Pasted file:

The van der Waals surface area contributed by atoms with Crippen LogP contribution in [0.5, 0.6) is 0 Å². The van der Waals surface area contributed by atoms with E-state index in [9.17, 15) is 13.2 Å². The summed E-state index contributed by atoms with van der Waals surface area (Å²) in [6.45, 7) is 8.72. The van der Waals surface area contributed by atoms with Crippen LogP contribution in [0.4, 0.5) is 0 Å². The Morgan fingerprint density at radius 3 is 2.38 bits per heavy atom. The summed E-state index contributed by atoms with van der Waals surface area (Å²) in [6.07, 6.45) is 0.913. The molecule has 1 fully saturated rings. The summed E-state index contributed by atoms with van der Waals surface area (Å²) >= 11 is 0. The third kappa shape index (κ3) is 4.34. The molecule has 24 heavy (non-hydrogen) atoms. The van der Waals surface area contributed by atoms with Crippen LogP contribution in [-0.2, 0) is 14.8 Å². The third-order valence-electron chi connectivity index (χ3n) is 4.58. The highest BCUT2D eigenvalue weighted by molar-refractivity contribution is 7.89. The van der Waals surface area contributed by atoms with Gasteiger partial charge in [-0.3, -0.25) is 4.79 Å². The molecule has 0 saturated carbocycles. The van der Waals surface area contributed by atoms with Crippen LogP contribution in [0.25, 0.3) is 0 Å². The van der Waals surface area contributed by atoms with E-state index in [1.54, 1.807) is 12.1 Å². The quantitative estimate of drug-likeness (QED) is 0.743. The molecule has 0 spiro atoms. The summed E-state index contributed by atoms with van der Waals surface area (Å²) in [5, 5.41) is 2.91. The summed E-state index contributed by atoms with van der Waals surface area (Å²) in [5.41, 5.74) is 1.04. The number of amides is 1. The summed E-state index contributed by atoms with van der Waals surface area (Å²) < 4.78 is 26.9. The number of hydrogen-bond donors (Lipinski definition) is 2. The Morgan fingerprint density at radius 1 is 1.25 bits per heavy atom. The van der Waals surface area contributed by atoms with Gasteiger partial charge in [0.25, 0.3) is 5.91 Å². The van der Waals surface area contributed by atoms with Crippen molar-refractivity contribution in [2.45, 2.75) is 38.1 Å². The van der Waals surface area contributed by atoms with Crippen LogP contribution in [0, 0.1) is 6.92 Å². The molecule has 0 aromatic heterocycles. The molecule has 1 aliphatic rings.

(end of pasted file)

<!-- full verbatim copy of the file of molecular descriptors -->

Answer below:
The van der Waals surface area contributed by atoms with Crippen LogP contribution in [0.5, 0.6) is 0 Å². The van der Waals surface area contributed by atoms with E-state index in [9.17, 15) is 13.2 Å². The summed E-state index contributed by atoms with van der Waals surface area (Å²) in [6.45, 7) is 8.72. The van der Waals surface area contributed by atoms with Crippen LogP contribution in [0.4, 0.5) is 0 Å². The Morgan fingerprint density at radius 3 is 2.38 bits per heavy atom. The summed E-state index contributed by atoms with van der Waals surface area (Å²) in [6.07, 6.45) is 0.913. The molecule has 1 fully saturated rings. The summed E-state index contributed by atoms with van der Waals surface area (Å²) >= 11 is 0. The third kappa shape index (κ3) is 4.34. The molecule has 24 heavy (non-hydrogen) atoms. The van der Waals surface area contributed by atoms with Crippen LogP contribution in [-0.2, 0) is 14.8 Å². The third-order valence-electron chi connectivity index (χ3n) is 4.58. The highest BCUT2D eigenvalue weighted by molar-refractivity contribution is 7.89. The van der Waals surface area contributed by atoms with Gasteiger partial charge in [-0.3, -0.25) is 4.79 Å². The molecule has 0 saturated carbocycles. The van der Waals surface area contributed by atoms with Crippen LogP contribution in [0.25, 0.3) is 0 Å². The van der Waals surface area contributed by atoms with E-state index in [1.54, 1.807) is 12.1 Å². The quantitative estimate of drug-likeness (QED) is 0.743. The molecule has 0 spiro atoms. The summed E-state index contributed by atoms with van der Waals surface area (Å²) in [5, 5.41) is 2.91. The summed E-state index contributed by atoms with van der Waals surface area (Å²) in [5.41, 5.74) is 1.04. The number of amides is 1. The summed E-state index contributed by atoms with van der Waals surface area (Å²) < 4.78 is 26.9. The number of hydrogen-bond donors (Lipinski definition) is 2. The Morgan fingerprint density at radius 1 is 1.25 bits per heavy atom. The van der Waals surface area contributed by atoms with Gasteiger partial charge in [0.25, 0.3) is 5.91 Å². The van der Waals surface area contributed by atoms with Crippen molar-refractivity contribution in [2.45, 2.75) is 38.1 Å². The van der Waals surface area contributed by atoms with Crippen LogP contribution in [0, 0.1) is 6.92 Å². The molecule has 0 aromatic heterocycles. The molecule has 1 aliphatic rings.